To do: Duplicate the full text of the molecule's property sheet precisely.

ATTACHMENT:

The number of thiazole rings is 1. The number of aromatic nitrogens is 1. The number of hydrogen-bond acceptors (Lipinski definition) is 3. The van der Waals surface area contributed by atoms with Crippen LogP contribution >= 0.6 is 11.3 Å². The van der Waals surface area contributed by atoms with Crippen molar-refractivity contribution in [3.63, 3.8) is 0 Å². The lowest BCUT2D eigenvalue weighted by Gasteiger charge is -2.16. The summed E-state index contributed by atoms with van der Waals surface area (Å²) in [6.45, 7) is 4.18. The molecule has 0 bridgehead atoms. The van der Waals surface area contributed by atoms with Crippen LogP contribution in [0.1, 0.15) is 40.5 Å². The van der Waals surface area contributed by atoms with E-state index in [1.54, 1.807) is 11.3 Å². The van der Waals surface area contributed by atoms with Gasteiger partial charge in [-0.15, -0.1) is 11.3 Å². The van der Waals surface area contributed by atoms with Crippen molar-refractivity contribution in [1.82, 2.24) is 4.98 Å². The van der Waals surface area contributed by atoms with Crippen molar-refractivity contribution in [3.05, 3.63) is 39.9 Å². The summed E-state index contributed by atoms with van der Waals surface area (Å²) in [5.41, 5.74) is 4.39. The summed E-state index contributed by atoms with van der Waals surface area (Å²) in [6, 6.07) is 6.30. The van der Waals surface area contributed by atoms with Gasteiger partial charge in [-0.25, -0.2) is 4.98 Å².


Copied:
The number of thiazole rings is 1. The number of aromatic nitrogens is 1. The number of hydrogen-bond acceptors (Lipinski definition) is 3. The van der Waals surface area contributed by atoms with Crippen LogP contribution >= 0.6 is 11.3 Å². The van der Waals surface area contributed by atoms with Crippen molar-refractivity contribution in [3.63, 3.8) is 0 Å². The lowest BCUT2D eigenvalue weighted by Gasteiger charge is -2.16. The summed E-state index contributed by atoms with van der Waals surface area (Å²) in [6.45, 7) is 4.18. The molecule has 0 bridgehead atoms. The van der Waals surface area contributed by atoms with Crippen LogP contribution in [0.1, 0.15) is 40.5 Å². The van der Waals surface area contributed by atoms with E-state index in [1.54, 1.807) is 11.3 Å². The van der Waals surface area contributed by atoms with Gasteiger partial charge in [-0.15, -0.1) is 11.3 Å². The van der Waals surface area contributed by atoms with Crippen molar-refractivity contribution in [1.82, 2.24) is 4.98 Å². The van der Waals surface area contributed by atoms with Crippen molar-refractivity contribution in [3.05, 3.63) is 39.9 Å². The summed E-state index contributed by atoms with van der Waals surface area (Å²) in [5.41, 5.74) is 4.39. The summed E-state index contributed by atoms with van der Waals surface area (Å²) in [6, 6.07) is 6.30. The van der Waals surface area contributed by atoms with Gasteiger partial charge in [-0.25, -0.2) is 4.98 Å².